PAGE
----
December 03, 2012 - Comments Off on 75p of User Experience

75p of User Experience

Amazon has prepared it’s e-reader Kindle Fire in time for Black Friday or Mega Monday or whichever pre-shopping day you’d care to underline but as the tablet – described alternatively as ‘shiny’, ‘crashy’ and ‘sexy’ depending on who you speak to – finds its way under Christmas trees over the world, I’m left considering what the result is for user experience.

Let me be clear: I’m not examining the interface. The software – based on Android – does an admirable job most of the time. The hardware is robust enough to be thrown in a bag.  All those things are, as one would expect from a quality modern product, a snip at £129.

In a small, brown parcel

It was not a Kindle Fire that arrived wrapped in a small, brown parcel last Friday.  It was something decidedly less glamorous. At a cost of 75p and featuring some rather dodgy wrapping courtesy of a less-than-conscientious eBay seller, I received a novel bent at the corners and with a faded spine. It had obviously sat on a shelf for a long time, exposed to sunlight.

Opening the pages, they seemed to gasp theatrically and snap, as the glue that held the spine together cracked, allowing the bottom of the pages a little too much freedom. They fanned out, yellowed around their edges, displaying their age.

That age, as revealed by a written inscription on the front leaf, was around nineteen years. “Josie, 14, 1994.”  Someone, one assumes Josie herself, had left a bookmark around a third of the way in.  It noted that “Ray Bradbury is quet (sic) a good writer but I liked George Orwell more.”

Let us not mistake this for nostalgia

Some things are just old.  Wine gets better with age, but beer goes off and this is no paean to paper.  There are many good reasons to have a Kindle rather than a library and many good reasons to download rather than collect novels. However, it is not hard to feel a swell of emotion toward one and feel a little unmoved by the other.

The Kindle holds a thousand books, it displays well and, as if that were not enough, it plays movies in HD.  I wonder if even Josie’s authors of choice – dystopic forbears to many – could have pictured a future where not only a library, but also a cinema, could be carried in one’s pocket?  The experience of using a Kindle is only unremarkable because of its ubiquity.  Had you put the idea of an e-reader to Josie in 1994, then it would surely have seemed the stuff of science fiction.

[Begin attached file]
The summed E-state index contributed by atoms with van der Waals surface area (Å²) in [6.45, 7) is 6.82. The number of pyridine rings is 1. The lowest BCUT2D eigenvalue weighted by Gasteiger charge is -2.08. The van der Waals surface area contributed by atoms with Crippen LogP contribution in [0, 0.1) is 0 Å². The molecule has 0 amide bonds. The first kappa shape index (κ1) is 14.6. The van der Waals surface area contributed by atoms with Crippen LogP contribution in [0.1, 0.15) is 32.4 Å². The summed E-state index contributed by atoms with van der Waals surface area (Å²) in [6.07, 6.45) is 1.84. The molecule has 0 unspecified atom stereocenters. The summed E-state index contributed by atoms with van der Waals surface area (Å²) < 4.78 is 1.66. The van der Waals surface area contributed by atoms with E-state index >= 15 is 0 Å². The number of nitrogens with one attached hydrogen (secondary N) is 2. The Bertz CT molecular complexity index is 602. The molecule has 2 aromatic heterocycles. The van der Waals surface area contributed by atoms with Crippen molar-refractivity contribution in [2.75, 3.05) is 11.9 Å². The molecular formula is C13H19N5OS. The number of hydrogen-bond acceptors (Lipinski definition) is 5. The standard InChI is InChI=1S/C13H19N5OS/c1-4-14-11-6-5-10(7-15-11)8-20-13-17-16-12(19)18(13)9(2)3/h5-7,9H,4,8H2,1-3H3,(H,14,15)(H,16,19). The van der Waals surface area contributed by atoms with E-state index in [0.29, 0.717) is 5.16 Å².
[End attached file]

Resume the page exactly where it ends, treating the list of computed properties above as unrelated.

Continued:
Perhaps it is not the user experience so much as the experience of the user that stirs my feeling of dissatisfaction.

A world where everything is new

Online we live in a world where everything is new.  The website we look at today is limited to this instant and goes out of date the second it has been viewed.  What is more, the website we look at is – by its nature – a repeat.  Even if we could freeze our Facebook timeline when we revisited it, we would be viewing an extremely accurate copy.  When we share a page we point someone to another version of a thing, not the same thing.

We can simulate the passing on of cultural notes. We can annotate music on Soundcloud, we can review books on Amazon, we can write blog posts about things. However, standing with Josie’s book in my hands, I realise that passing the same thing from one hand to another is beyond us online.  We have a world of infinite plenty with no need for two people to have the same copy of anything.

And this is a very good thing, and we should be glad of it.  Everyone in the world can have access to every book ever written. The Great Library of Alexandria could only dream of such wealth.  But only I can have Josie’s notes, the scribbles in the margins she may have made on later pages that I have yet to reach, the experience of exposing oneself to a piece of obviously shared culture. There is something tragic about the demise of that.

Something sad

There’s something tragic in the loss of scribbled-in-the-front-of books and forgotten bookmarks. There’s something sad about the fact that the thing in my hands passed through hers and who knows how many people’s since, but might meet its end.

It’s sad that the life of this book is something that the Kindle Fire – itself a replacement for the Kindle, which was launched less than five years ago – will never have. It is perhaps made sadder because of the specific book that dropped through my letter box in that brown package and its juxtaposition with the aptly-named Kindle Fire that may represent its end.

The book was Fahrenheit 451.